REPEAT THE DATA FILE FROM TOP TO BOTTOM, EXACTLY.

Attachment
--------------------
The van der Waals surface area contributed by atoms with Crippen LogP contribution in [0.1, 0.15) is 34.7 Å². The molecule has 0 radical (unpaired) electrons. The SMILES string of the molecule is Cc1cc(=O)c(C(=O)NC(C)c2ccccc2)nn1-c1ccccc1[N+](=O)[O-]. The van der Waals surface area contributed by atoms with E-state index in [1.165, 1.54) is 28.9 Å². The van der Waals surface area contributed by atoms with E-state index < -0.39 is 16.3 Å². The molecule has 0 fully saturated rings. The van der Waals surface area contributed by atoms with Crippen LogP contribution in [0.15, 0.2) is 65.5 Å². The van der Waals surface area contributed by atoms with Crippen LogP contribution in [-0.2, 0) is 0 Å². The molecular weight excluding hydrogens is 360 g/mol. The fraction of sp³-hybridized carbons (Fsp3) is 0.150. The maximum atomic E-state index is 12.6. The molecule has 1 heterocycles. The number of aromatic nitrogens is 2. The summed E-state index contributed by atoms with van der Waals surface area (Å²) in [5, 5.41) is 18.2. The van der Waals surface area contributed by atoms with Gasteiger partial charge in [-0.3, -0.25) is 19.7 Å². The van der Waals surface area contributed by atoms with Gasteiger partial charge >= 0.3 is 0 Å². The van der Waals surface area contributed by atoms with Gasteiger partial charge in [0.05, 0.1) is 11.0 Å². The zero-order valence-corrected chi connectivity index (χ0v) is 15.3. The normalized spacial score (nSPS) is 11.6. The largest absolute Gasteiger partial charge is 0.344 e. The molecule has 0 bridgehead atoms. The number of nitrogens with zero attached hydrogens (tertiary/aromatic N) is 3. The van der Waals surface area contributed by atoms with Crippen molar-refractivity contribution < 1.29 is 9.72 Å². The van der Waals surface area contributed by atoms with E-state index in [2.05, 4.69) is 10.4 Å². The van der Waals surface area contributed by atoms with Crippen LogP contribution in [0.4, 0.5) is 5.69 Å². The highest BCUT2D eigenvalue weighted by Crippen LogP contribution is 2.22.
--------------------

The van der Waals surface area contributed by atoms with Crippen LogP contribution in [0.1, 0.15) is 34.7 Å². The molecule has 0 radical (unpaired) electrons. The SMILES string of the molecule is Cc1cc(=O)c(C(=O)NC(C)c2ccccc2)nn1-c1ccccc1[N+](=O)[O-]. The van der Waals surface area contributed by atoms with E-state index in [1.165, 1.54) is 28.9 Å². The van der Waals surface area contributed by atoms with E-state index < -0.39 is 16.3 Å². The molecule has 0 fully saturated rings. The van der Waals surface area contributed by atoms with Crippen LogP contribution in [0.15, 0.2) is 65.5 Å². The van der Waals surface area contributed by atoms with Crippen LogP contribution in [-0.2, 0) is 0 Å². The molecular weight excluding hydrogens is 360 g/mol. The fraction of sp³-hybridized carbons (Fsp3) is 0.150. The maximum atomic E-state index is 12.6. The molecule has 1 heterocycles. The number of aromatic nitrogens is 2. The summed E-state index contributed by atoms with van der Waals surface area (Å²) in [5, 5.41) is 18.2. The van der Waals surface area contributed by atoms with Gasteiger partial charge in [-0.3, -0.25) is 19.7 Å². The van der Waals surface area contributed by atoms with Gasteiger partial charge >= 0.3 is 0 Å². The van der Waals surface area contributed by atoms with Gasteiger partial charge in [0.05, 0.1) is 11.0 Å². The zero-order valence-corrected chi connectivity index (χ0v) is 15.3. The normalized spacial score (nSPS) is 11.6. The largest absolute Gasteiger partial charge is 0.344 e. The molecule has 0 bridgehead atoms. The number of nitrogens with zero attached hydrogens (tertiary/aromatic N) is 3. The van der Waals surface area contributed by atoms with Crippen molar-refractivity contribution < 1.29 is 9.72 Å². The van der Waals surface area contributed by atoms with E-state index in [2.05, 4.69) is 10.4 Å². The van der Waals surface area contributed by atoms with Crippen LogP contribution in [0.4, 0.5) is 5.69 Å². The highest BCUT2D eigenvalue weighted by Crippen LogP contribution is 2.22.